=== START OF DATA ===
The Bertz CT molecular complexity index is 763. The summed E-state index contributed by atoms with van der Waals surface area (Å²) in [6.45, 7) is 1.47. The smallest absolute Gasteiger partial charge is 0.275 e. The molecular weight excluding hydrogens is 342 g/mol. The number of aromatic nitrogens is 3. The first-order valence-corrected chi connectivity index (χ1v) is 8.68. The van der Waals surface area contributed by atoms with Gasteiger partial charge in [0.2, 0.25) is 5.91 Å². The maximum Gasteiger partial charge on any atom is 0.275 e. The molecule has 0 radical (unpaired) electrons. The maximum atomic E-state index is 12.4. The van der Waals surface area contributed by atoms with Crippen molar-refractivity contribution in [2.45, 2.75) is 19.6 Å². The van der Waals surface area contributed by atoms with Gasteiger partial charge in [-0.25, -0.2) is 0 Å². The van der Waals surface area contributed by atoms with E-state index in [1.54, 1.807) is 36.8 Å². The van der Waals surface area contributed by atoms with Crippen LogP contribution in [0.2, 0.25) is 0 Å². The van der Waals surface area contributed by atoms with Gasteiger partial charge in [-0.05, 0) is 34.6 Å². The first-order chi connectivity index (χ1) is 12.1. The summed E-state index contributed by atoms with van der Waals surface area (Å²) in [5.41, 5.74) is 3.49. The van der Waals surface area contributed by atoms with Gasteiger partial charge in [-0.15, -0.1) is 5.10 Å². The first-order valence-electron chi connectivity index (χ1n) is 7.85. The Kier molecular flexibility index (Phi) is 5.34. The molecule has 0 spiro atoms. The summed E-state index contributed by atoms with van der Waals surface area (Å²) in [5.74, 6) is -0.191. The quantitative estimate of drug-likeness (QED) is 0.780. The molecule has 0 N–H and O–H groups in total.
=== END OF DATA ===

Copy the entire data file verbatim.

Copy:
The Bertz CT molecular complexity index is 763. The summed E-state index contributed by atoms with van der Waals surface area (Å²) in [6.45, 7) is 1.47. The smallest absolute Gasteiger partial charge is 0.275 e. The molecular weight excluding hydrogens is 342 g/mol. The number of aromatic nitrogens is 3. The first-order valence-corrected chi connectivity index (χ1v) is 8.68. The van der Waals surface area contributed by atoms with Gasteiger partial charge in [0.2, 0.25) is 5.91 Å². The maximum Gasteiger partial charge on any atom is 0.275 e. The molecule has 0 radical (unpaired) electrons. The maximum atomic E-state index is 12.4. The van der Waals surface area contributed by atoms with Crippen molar-refractivity contribution in [2.45, 2.75) is 19.6 Å². The van der Waals surface area contributed by atoms with Gasteiger partial charge in [-0.25, -0.2) is 0 Å². The van der Waals surface area contributed by atoms with E-state index in [1.54, 1.807) is 36.8 Å². The van der Waals surface area contributed by atoms with Crippen LogP contribution in [0.2, 0.25) is 0 Å². The van der Waals surface area contributed by atoms with Gasteiger partial charge in [-0.05, 0) is 34.6 Å². The first-order chi connectivity index (χ1) is 12.1. The summed E-state index contributed by atoms with van der Waals surface area (Å²) in [5.41, 5.74) is 3.49. The van der Waals surface area contributed by atoms with Gasteiger partial charge in [-0.15, -0.1) is 5.10 Å². The first-order valence-electron chi connectivity index (χ1n) is 7.85. The Kier molecular flexibility index (Phi) is 5.34. The molecule has 0 spiro atoms. The summed E-state index contributed by atoms with van der Waals surface area (Å²) in [5.74, 6) is -0.191. The quantitative estimate of drug-likeness (QED) is 0.780. The molecule has 0 N–H and O–H groups in total.